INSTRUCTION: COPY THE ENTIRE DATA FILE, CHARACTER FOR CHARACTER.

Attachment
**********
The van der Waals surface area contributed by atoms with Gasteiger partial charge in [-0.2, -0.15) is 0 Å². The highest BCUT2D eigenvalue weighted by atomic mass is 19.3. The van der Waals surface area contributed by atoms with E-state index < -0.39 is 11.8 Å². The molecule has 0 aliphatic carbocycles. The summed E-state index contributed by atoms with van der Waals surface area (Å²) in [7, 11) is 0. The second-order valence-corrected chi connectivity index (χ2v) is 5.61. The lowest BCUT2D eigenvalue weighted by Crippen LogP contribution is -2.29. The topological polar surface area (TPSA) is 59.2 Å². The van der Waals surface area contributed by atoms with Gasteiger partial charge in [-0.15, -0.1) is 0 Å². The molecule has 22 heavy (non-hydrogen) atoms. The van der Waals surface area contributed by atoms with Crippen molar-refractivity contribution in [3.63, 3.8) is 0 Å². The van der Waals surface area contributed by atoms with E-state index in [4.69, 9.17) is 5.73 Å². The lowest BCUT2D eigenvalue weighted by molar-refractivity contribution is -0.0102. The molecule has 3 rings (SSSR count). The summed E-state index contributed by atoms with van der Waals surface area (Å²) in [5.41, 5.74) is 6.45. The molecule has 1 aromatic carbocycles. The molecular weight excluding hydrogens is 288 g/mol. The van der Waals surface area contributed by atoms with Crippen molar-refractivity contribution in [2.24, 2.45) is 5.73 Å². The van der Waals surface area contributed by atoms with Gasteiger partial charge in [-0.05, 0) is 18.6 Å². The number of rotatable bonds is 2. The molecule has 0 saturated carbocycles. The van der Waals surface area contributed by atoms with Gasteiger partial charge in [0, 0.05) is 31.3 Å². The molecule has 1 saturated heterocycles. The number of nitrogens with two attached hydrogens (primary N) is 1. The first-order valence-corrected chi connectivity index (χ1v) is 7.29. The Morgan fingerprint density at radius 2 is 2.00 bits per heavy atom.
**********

The van der Waals surface area contributed by atoms with Gasteiger partial charge in [-0.2, -0.15) is 0 Å². The highest BCUT2D eigenvalue weighted by atomic mass is 19.3. The van der Waals surface area contributed by atoms with E-state index < -0.39 is 11.8 Å². The molecule has 0 aliphatic carbocycles. The summed E-state index contributed by atoms with van der Waals surface area (Å²) in [7, 11) is 0. The second-order valence-corrected chi connectivity index (χ2v) is 5.61. The lowest BCUT2D eigenvalue weighted by Crippen LogP contribution is -2.29. The topological polar surface area (TPSA) is 59.2 Å². The van der Waals surface area contributed by atoms with Gasteiger partial charge in [-0.15, -0.1) is 0 Å². The molecule has 22 heavy (non-hydrogen) atoms. The van der Waals surface area contributed by atoms with Crippen molar-refractivity contribution in [3.63, 3.8) is 0 Å². The van der Waals surface area contributed by atoms with E-state index in [4.69, 9.17) is 5.73 Å². The lowest BCUT2D eigenvalue weighted by molar-refractivity contribution is -0.0102. The molecule has 3 rings (SSSR count). The summed E-state index contributed by atoms with van der Waals surface area (Å²) in [5.41, 5.74) is 6.45. The molecule has 1 aromatic carbocycles. The molecular weight excluding hydrogens is 288 g/mol. The van der Waals surface area contributed by atoms with Crippen molar-refractivity contribution in [2.24, 2.45) is 5.73 Å². The van der Waals surface area contributed by atoms with Gasteiger partial charge in [-0.05, 0) is 18.6 Å². The number of rotatable bonds is 2. The molecule has 0 saturated carbocycles. The van der Waals surface area contributed by atoms with Gasteiger partial charge in [0, 0.05) is 31.3 Å². The molecule has 1 saturated heterocycles. The number of nitrogens with two attached hydrogens (primary N) is 1. The first-order valence-corrected chi connectivity index (χ1v) is 7.29. The Morgan fingerprint density at radius 2 is 2.00 bits per heavy atom.